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Optimal urban transport pricing with congestion and economies of density

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  • Kurt Van Dender

    ()
    (K.U.Leuven, C.E.S., Energy, Transport and Environment)

  • Stef Proost

    ()
    (K.U.Leuven, C.E.S., Energy, Transport and Environment)

Abstract

The paper analyses the impact of economies of density on the characteristics of an urban transport system under optimal pricing conditions. Optimal pricing rules are derived for a transport system where bus and car modes are available for peak and offpeak trips. Both modes contribute to congestion. Each demand level for bus trips requires a minimal supply of bus-kilometres. Optimal bus supply exceeds this minimum only when waiting time reductions due to increased service frequency, outweigh congestion costs and bus supply costs (measured at the marginal cost of public funds). An empirical analysis for Brussels and London shows that taking account of economies of density modestly increases the welfare gain from optimising transport prices. Optimal public transport prices are lower when economies of density are taken into account, while optimal car prices are not strongly affected. In case car prices are fixed at the reference level, very low or zero public transport prices produce small welfare gains in some cases.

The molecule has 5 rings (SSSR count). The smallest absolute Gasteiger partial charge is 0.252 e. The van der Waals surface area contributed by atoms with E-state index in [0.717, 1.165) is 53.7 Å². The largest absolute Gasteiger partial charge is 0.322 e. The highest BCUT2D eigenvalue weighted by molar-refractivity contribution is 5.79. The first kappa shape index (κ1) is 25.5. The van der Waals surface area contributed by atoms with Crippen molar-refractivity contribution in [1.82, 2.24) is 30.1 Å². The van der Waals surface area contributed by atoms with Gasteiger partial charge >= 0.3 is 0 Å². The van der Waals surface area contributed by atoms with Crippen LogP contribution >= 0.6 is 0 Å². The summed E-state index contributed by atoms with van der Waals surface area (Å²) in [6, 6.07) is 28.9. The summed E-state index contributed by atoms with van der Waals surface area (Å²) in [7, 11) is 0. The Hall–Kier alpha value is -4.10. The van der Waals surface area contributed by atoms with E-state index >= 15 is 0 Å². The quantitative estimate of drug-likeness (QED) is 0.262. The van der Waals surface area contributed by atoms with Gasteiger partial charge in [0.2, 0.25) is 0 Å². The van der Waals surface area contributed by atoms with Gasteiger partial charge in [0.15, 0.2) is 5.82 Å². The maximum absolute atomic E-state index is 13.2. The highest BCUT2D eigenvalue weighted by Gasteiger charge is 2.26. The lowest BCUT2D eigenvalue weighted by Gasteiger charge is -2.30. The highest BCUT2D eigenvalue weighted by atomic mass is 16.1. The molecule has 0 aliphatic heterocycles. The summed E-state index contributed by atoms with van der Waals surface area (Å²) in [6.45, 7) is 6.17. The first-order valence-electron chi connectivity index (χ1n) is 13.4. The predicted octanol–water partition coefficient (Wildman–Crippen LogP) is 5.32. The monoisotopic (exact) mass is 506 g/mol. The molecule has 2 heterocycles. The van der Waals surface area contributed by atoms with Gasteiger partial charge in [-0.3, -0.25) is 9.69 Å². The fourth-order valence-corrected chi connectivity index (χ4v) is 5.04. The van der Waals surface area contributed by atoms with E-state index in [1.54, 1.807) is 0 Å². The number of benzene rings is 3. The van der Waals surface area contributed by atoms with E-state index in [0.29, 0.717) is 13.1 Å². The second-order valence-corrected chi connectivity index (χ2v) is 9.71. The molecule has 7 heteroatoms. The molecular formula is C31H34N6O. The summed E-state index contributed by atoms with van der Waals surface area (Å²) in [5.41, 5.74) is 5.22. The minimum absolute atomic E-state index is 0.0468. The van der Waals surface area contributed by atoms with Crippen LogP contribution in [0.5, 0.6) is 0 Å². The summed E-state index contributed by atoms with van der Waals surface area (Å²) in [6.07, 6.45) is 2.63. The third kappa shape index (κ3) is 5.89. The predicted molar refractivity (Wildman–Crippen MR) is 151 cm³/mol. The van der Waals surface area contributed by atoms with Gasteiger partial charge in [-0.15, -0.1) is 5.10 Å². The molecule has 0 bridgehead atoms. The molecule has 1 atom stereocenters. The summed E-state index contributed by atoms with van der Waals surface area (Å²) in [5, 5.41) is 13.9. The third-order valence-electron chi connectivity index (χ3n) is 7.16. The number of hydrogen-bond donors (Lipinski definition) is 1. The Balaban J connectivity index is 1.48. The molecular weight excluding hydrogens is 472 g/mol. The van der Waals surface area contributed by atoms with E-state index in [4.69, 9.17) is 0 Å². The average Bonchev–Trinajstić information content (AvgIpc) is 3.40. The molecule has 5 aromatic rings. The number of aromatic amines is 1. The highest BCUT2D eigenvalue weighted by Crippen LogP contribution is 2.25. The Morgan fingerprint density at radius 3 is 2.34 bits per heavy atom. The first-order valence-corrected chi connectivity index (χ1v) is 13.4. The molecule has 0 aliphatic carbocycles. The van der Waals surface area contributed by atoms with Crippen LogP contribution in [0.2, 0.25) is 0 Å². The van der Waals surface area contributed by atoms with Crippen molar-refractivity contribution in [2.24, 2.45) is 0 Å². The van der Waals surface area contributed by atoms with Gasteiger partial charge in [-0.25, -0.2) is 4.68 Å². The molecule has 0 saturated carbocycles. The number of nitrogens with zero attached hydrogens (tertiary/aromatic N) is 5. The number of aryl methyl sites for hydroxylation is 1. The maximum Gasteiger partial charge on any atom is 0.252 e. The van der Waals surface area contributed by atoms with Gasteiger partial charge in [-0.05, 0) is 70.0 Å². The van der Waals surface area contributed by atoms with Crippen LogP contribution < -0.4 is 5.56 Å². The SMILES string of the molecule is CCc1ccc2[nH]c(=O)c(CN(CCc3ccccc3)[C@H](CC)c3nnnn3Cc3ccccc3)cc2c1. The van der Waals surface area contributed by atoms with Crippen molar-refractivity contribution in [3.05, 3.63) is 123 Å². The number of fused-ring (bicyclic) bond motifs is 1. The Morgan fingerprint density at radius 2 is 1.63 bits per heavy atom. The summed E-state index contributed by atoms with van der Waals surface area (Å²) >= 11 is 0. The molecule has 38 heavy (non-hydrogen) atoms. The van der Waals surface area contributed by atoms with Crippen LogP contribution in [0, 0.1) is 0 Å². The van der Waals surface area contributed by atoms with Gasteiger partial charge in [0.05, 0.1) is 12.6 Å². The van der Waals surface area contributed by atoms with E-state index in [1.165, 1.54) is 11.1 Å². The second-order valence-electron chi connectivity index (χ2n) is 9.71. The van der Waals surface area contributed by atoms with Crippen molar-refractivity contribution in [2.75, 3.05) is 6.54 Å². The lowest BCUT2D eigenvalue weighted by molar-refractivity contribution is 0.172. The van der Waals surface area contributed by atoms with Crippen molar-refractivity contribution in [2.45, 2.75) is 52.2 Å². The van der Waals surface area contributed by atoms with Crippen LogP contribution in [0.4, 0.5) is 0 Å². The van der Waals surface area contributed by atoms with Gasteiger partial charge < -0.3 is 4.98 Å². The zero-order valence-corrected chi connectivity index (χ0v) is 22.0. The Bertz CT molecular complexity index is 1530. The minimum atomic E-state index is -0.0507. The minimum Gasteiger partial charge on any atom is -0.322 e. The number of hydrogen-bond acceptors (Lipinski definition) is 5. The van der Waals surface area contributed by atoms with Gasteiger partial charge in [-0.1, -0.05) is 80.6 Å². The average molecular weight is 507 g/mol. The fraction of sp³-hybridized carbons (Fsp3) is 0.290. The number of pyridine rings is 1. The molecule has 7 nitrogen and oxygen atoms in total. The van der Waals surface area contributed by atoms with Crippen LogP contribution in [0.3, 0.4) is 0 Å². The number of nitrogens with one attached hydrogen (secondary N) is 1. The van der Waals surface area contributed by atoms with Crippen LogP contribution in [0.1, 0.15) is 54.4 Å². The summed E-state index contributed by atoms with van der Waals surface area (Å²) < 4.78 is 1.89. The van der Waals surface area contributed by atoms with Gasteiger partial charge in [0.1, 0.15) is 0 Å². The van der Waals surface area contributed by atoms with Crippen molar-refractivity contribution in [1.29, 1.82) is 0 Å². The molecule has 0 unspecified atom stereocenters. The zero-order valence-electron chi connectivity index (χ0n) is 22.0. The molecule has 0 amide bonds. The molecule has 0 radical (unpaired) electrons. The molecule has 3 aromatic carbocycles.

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Bibliographic Info

Paper provided by Katholieke Universiteit Leuven, Centrum voor Economische Studiën, Energy, Transport and Environment in its series Energy, Transport and Environment Working Papers Series with number ete0119.

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Length: 22 pages
Date of creation: Sep 2001
Date of revision:
Handle: RePEc:ete:etewps:ete0119

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Keywords: transport; congestion; public transport;

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Cited by:
  1. Nelson, Peter & Bagliano, Andrew & Harrington, Winston & Safirova, Elena & Lipman, Abram, 2006. "Transit in Washington, D.C.: Current Benefits and Optimal Level of Provision," Discussion Papers dp-06-21, Resources For the Future.

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